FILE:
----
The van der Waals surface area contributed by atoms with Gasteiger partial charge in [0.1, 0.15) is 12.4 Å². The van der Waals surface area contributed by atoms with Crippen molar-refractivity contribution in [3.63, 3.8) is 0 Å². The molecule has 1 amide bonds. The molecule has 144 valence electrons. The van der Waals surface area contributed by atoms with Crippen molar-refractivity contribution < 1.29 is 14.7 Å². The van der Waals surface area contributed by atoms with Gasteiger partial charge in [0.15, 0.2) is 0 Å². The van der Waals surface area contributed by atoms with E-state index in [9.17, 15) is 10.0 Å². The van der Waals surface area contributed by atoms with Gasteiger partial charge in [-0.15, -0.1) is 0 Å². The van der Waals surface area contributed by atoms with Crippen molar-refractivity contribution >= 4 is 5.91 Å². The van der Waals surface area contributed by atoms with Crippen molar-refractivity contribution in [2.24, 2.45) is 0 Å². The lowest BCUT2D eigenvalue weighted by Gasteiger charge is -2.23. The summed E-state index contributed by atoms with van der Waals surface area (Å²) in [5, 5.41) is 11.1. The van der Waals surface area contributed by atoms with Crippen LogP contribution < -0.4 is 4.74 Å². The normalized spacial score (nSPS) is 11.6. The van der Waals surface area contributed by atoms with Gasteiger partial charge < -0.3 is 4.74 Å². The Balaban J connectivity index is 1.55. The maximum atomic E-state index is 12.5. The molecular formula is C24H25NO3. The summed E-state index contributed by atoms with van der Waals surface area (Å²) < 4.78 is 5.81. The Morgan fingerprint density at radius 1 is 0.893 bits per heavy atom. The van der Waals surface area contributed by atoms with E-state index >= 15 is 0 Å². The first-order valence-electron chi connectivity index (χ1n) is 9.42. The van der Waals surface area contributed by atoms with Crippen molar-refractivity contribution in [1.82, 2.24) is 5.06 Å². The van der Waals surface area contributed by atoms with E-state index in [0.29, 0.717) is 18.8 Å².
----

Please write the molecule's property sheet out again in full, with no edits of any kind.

The van der Waals surface area contributed by atoms with Gasteiger partial charge in [0.1, 0.15) is 12.4 Å². The van der Waals surface area contributed by atoms with Crippen molar-refractivity contribution in [3.63, 3.8) is 0 Å². The molecule has 1 amide bonds. The molecule has 144 valence electrons. The van der Waals surface area contributed by atoms with Crippen molar-refractivity contribution < 1.29 is 14.7 Å². The van der Waals surface area contributed by atoms with Gasteiger partial charge in [0.15, 0.2) is 0 Å². The van der Waals surface area contributed by atoms with E-state index in [9.17, 15) is 10.0 Å². The van der Waals surface area contributed by atoms with Gasteiger partial charge in [-0.15, -0.1) is 0 Å². The van der Waals surface area contributed by atoms with Crippen molar-refractivity contribution >= 4 is 5.91 Å². The van der Waals surface area contributed by atoms with Crippen molar-refractivity contribution in [2.24, 2.45) is 0 Å². The lowest BCUT2D eigenvalue weighted by Gasteiger charge is -2.23. The summed E-state index contributed by atoms with van der Waals surface area (Å²) in [5, 5.41) is 11.1. The van der Waals surface area contributed by atoms with Crippen LogP contribution < -0.4 is 4.74 Å². The normalized spacial score (nSPS) is 11.6. The van der Waals surface area contributed by atoms with Gasteiger partial charge < -0.3 is 4.74 Å². The Balaban J connectivity index is 1.55. The maximum atomic E-state index is 12.5. The molecular formula is C24H25NO3. The summed E-state index contributed by atoms with van der Waals surface area (Å²) < 4.78 is 5.81. The Morgan fingerprint density at radius 1 is 0.893 bits per heavy atom. The van der Waals surface area contributed by atoms with E-state index >= 15 is 0 Å². The first-order valence-electron chi connectivity index (χ1n) is 9.42. The van der Waals surface area contributed by atoms with Crippen molar-refractivity contribution in [1.82, 2.24) is 5.06 Å². The van der Waals surface area contributed by atoms with E-state index in [0.29, 0.717) is 18.8 Å².